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June 02, 2011 | Jim Killock

UN Rapporteur says DEAct is “alarming” violation of Human Rights

Tomorrow, the UN’s Human Rights Council will adopt a report which names the UK as violating Article 19 by allowing disconnection of Internet users in the Digital Economy Act.

The Report, which examines censorship, defamation laws, filtering and privacy violations, draws attention to the Digital Economy Act as a clear violation of freedom of expression: a point ORG and others made forcefully during the passage of the Bill.

The report will be discussed tomorrow. We are writing to Jeremy Hunt to ask him for his reaction to the Special Rapporteur’s recommendation to repeal this and similar legislation. 

Dear Jeremy,

Cc Joint Committee on Human Rights

As you will know the Open Rights Group is concerned with human rights on the Internet, and the impact of legislation on citizens’ rights, particularly freedom of expression, privacy and due process. We have been severely critical of the impacts of the Digital Economy Act in regard to these rights.

In this connection, we would like to draw to your attention the report of the Special Rapporteur on the promotion and protection of the right to freedom of opinion and expression, Frank La Rue, on the Internet, which he presents to the Human Rights Council of the United Nation during this 17th session.[i]

He specifically comments on the UK’s Digital Economy Act:

Disconnecting users from Internet access, including on the basis of violations of intellectual property rights law:

The Special Rapporteur …  is alarmed by proposals to disconnect users from Internet access if they violate intellectual property rights. This also includes legislation based on the concept of “graduated response”, which imposes a series of penalties on copyright infringers that could lead to suspension of Internet service, such as the so-called “three- strikes-law” in France and the Digital Economy Act 2010 of the United Kingdom.[ii]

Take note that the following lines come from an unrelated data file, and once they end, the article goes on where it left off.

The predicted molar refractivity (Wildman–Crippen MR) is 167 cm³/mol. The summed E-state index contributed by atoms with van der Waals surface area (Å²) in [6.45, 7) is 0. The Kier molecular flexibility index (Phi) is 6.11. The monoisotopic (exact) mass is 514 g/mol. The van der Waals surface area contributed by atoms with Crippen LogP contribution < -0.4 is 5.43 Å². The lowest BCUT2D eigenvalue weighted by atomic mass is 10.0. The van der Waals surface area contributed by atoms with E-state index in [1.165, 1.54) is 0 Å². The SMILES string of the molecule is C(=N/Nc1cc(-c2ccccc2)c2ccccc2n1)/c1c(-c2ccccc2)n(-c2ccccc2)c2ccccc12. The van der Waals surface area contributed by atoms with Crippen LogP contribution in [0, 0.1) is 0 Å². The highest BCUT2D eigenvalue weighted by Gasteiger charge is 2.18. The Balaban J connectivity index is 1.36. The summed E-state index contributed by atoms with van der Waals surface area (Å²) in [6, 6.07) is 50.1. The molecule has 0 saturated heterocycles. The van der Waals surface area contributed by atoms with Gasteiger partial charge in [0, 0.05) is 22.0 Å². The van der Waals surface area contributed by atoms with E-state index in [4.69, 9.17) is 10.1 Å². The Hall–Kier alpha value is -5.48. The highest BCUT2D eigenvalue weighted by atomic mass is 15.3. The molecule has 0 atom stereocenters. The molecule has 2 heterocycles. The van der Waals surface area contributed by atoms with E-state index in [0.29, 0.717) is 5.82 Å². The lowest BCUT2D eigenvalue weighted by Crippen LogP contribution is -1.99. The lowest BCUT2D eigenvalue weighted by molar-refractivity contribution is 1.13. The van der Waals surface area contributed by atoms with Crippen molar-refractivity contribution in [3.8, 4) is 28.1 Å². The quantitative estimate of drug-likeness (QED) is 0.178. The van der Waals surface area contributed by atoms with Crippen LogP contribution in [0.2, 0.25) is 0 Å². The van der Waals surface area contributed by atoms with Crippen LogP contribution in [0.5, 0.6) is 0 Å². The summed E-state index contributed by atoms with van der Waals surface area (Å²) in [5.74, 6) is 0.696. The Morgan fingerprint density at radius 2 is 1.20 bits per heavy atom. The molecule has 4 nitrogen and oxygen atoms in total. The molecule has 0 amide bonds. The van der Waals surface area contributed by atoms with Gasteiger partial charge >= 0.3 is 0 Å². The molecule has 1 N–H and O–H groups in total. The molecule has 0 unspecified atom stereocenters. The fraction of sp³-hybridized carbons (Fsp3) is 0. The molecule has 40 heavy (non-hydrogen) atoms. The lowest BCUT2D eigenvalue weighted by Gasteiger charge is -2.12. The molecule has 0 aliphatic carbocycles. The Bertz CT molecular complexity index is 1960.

The Rapporteur concludes that such laws should be amended or repealed:

Disconnecting users from Internet access, including on the basis of intellectual property rights law

78.            While blocking and filtering measures deny users access to specific content on the Internet, States have also taken measures to cut off access to the Internet entirely. The Special Rapporteur considers cutting off users from Internet access, regardless of the justification provided, including on the grounds of violating intellectual property rights law, to be disproportionate and thus a violation of article 19, paragraph 3, of the International Covenant on Civil and Political Rights.

79.            The Special Rapporteur calls upon all States to ensure that Internet access is maintained at all times, including during times of political unrest. In particular, the Special Rapporteur urges States to repeal or amend existing intellectual copyright laws which permit users to be disconnected from Internet access, and to refrain from adopting such laws.[iii]

We would be very grateful to know if you concur with the UN Special Rapporteur’s views, and whether you will be responding to his recommendations to the Human Rights Council that the UK should repeal its legislation providing for disconnection or suspensions of individual for alleged copyright violations.

Yours sincerely,

 

Jim Killock,
Executive Director, Open Rights Group

 


[i] Report of the Special Rapporteur on the promotion and protection of the right to freedom of opinion and expression, Frank La Rue  A/HRC/17/27 http://www2.ohchr.org/english/bodies/hrcouncil/docs/17session/A.HRC.17.27_en.pdf

[ii] Page 14

[iii] Page 20

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